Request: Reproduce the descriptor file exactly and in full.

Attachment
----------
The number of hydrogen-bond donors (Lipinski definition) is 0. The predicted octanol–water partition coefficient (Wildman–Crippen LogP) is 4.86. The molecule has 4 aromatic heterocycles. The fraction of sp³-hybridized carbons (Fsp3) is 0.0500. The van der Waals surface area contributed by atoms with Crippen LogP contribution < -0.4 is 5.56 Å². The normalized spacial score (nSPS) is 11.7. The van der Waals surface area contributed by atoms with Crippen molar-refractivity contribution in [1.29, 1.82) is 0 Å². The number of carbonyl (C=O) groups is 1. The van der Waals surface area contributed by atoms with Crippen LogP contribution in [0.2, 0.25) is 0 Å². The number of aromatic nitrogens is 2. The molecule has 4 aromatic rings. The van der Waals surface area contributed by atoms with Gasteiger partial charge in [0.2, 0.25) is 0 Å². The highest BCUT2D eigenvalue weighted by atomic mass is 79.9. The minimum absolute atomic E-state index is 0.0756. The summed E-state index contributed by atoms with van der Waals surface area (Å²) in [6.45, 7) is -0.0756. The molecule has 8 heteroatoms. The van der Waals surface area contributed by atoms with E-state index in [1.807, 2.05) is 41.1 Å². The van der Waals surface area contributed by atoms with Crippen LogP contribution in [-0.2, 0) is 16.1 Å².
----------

The number of hydrogen-bond donors (Lipinski definition) is 0. The predicted octanol–water partition coefficient (Wildman–Crippen LogP) is 4.86. The molecule has 4 aromatic heterocycles. The fraction of sp³-hybridized carbons (Fsp3) is 0.0500. The van der Waals surface area contributed by atoms with Crippen LogP contribution < -0.4 is 5.56 Å². The normalized spacial score (nSPS) is 11.7. The van der Waals surface area contributed by atoms with Crippen molar-refractivity contribution in [1.29, 1.82) is 0 Å². The number of carbonyl (C=O) groups is 1. The van der Waals surface area contributed by atoms with Crippen LogP contribution in [0.2, 0.25) is 0 Å². The number of aromatic nitrogens is 2. The molecule has 4 aromatic rings. The van der Waals surface area contributed by atoms with Gasteiger partial charge in [0.2, 0.25) is 0 Å². The highest BCUT2D eigenvalue weighted by atomic mass is 79.9. The minimum absolute atomic E-state index is 0.0756. The summed E-state index contributed by atoms with van der Waals surface area (Å²) in [6.45, 7) is -0.0756. The molecule has 8 heteroatoms. The van der Waals surface area contributed by atoms with E-state index in [1.807, 2.05) is 41.1 Å². The van der Waals surface area contributed by atoms with Crippen LogP contribution in [-0.2, 0) is 16.1 Å².